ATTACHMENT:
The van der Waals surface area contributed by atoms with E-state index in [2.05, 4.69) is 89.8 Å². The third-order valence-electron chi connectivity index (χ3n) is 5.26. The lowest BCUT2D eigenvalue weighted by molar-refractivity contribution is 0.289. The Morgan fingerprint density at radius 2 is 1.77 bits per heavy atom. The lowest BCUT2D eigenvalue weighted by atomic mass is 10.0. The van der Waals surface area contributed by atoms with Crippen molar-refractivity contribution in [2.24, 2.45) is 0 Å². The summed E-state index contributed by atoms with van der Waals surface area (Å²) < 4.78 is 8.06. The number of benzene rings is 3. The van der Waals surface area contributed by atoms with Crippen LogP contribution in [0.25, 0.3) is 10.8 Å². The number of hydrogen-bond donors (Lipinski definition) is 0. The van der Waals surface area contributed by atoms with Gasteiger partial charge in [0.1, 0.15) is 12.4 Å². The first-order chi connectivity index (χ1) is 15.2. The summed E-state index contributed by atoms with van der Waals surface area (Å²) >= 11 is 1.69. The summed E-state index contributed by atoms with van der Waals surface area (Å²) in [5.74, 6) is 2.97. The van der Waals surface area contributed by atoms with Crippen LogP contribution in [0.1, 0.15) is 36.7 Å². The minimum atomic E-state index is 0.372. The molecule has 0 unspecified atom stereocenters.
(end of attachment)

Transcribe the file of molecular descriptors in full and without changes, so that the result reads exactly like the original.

The van der Waals surface area contributed by atoms with E-state index in [2.05, 4.69) is 89.8 Å². The third-order valence-electron chi connectivity index (χ3n) is 5.26. The lowest BCUT2D eigenvalue weighted by molar-refractivity contribution is 0.289. The Morgan fingerprint density at radius 2 is 1.77 bits per heavy atom. The lowest BCUT2D eigenvalue weighted by atomic mass is 10.0. The van der Waals surface area contributed by atoms with Crippen molar-refractivity contribution in [2.24, 2.45) is 0 Å². The summed E-state index contributed by atoms with van der Waals surface area (Å²) < 4.78 is 8.06. The number of benzene rings is 3. The van der Waals surface area contributed by atoms with Crippen LogP contribution in [0.25, 0.3) is 10.8 Å². The number of hydrogen-bond donors (Lipinski definition) is 0. The van der Waals surface area contributed by atoms with Gasteiger partial charge in [0.1, 0.15) is 12.4 Å². The first-order chi connectivity index (χ1) is 15.2. The summed E-state index contributed by atoms with van der Waals surface area (Å²) >= 11 is 1.69. The summed E-state index contributed by atoms with van der Waals surface area (Å²) in [5.74, 6) is 2.97. The van der Waals surface area contributed by atoms with Crippen LogP contribution in [0.1, 0.15) is 36.7 Å². The minimum atomic E-state index is 0.372. The molecule has 0 unspecified atom stereocenters.